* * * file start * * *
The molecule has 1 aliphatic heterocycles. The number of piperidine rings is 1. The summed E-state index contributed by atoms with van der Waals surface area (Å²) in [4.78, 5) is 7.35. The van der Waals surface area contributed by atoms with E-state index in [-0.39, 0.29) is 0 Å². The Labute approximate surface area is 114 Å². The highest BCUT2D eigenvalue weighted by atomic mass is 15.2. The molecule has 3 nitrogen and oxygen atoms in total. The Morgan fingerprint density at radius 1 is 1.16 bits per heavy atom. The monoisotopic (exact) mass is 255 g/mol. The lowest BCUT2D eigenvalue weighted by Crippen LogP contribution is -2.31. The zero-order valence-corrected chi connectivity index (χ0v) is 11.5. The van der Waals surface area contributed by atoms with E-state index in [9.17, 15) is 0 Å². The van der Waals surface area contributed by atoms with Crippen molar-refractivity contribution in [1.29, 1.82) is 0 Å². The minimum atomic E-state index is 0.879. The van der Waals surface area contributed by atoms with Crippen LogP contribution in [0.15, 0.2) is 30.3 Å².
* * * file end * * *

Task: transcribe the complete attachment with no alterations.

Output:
The molecule has 1 aliphatic heterocycles. The number of piperidine rings is 1. The summed E-state index contributed by atoms with van der Waals surface area (Å²) in [4.78, 5) is 7.35. The van der Waals surface area contributed by atoms with E-state index in [-0.39, 0.29) is 0 Å². The Labute approximate surface area is 114 Å². The highest BCUT2D eigenvalue weighted by atomic mass is 15.2. The molecule has 3 nitrogen and oxygen atoms in total. The Morgan fingerprint density at radius 1 is 1.16 bits per heavy atom. The monoisotopic (exact) mass is 255 g/mol. The lowest BCUT2D eigenvalue weighted by Crippen LogP contribution is -2.31. The zero-order valence-corrected chi connectivity index (χ0v) is 11.5. The van der Waals surface area contributed by atoms with E-state index in [9.17, 15) is 0 Å². The van der Waals surface area contributed by atoms with Crippen molar-refractivity contribution in [1.29, 1.82) is 0 Å². The minimum atomic E-state index is 0.879. The van der Waals surface area contributed by atoms with Crippen LogP contribution in [0.15, 0.2) is 30.3 Å².